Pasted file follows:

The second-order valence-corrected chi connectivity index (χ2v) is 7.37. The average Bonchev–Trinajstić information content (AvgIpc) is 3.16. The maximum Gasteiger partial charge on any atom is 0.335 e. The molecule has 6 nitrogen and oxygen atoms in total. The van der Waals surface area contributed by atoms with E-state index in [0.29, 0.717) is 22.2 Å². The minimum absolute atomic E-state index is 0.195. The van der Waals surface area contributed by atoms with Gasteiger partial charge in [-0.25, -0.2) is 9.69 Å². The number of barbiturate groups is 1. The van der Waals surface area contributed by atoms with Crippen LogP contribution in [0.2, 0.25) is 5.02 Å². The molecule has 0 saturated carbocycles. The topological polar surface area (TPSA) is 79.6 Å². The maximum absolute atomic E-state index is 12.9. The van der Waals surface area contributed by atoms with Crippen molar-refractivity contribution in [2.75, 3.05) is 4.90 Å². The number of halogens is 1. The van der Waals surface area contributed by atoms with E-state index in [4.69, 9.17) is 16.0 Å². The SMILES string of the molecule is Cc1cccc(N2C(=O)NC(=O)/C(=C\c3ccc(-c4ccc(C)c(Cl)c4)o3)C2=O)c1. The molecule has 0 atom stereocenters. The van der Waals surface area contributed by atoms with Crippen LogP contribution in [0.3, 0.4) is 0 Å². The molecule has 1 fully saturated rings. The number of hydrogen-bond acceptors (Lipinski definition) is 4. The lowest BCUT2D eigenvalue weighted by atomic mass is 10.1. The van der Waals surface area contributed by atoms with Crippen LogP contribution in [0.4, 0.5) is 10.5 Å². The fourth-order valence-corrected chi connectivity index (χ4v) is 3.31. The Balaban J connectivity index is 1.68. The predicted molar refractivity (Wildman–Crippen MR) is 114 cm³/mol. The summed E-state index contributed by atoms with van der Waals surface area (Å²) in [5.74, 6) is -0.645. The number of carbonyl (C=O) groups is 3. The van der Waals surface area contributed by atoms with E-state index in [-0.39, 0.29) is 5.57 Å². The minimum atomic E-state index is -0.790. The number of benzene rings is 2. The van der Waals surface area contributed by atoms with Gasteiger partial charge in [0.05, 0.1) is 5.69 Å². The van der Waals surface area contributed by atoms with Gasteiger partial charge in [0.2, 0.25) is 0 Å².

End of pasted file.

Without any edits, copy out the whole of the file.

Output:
The second-order valence-corrected chi connectivity index (χ2v) is 7.37. The average Bonchev–Trinajstić information content (AvgIpc) is 3.16. The maximum Gasteiger partial charge on any atom is 0.335 e. The molecule has 6 nitrogen and oxygen atoms in total. The van der Waals surface area contributed by atoms with E-state index in [0.29, 0.717) is 22.2 Å². The minimum absolute atomic E-state index is 0.195. The van der Waals surface area contributed by atoms with Gasteiger partial charge in [-0.25, -0.2) is 9.69 Å². The number of barbiturate groups is 1. The van der Waals surface area contributed by atoms with Crippen LogP contribution in [0.2, 0.25) is 5.02 Å². The molecule has 0 saturated carbocycles. The topological polar surface area (TPSA) is 79.6 Å². The maximum absolute atomic E-state index is 12.9. The van der Waals surface area contributed by atoms with Crippen molar-refractivity contribution in [2.75, 3.05) is 4.90 Å². The number of halogens is 1. The van der Waals surface area contributed by atoms with E-state index in [4.69, 9.17) is 16.0 Å². The SMILES string of the molecule is Cc1cccc(N2C(=O)NC(=O)/C(=C\c3ccc(-c4ccc(C)c(Cl)c4)o3)C2=O)c1. The molecule has 0 atom stereocenters. The van der Waals surface area contributed by atoms with Crippen LogP contribution in [0.3, 0.4) is 0 Å². The molecule has 1 fully saturated rings. The number of hydrogen-bond acceptors (Lipinski definition) is 4. The lowest BCUT2D eigenvalue weighted by atomic mass is 10.1. The van der Waals surface area contributed by atoms with Crippen LogP contribution in [0.4, 0.5) is 10.5 Å². The fourth-order valence-corrected chi connectivity index (χ4v) is 3.31. The Balaban J connectivity index is 1.68. The predicted molar refractivity (Wildman–Crippen MR) is 114 cm³/mol. The summed E-state index contributed by atoms with van der Waals surface area (Å²) in [5.74, 6) is -0.645. The number of carbonyl (C=O) groups is 3. The van der Waals surface area contributed by atoms with E-state index in [-0.39, 0.29) is 5.57 Å². The minimum atomic E-state index is -0.790. The number of benzene rings is 2. The van der Waals surface area contributed by atoms with Gasteiger partial charge in [0.05, 0.1) is 5.69 Å². The van der Waals surface area contributed by atoms with Gasteiger partial charge in [0.2, 0.25) is 0 Å².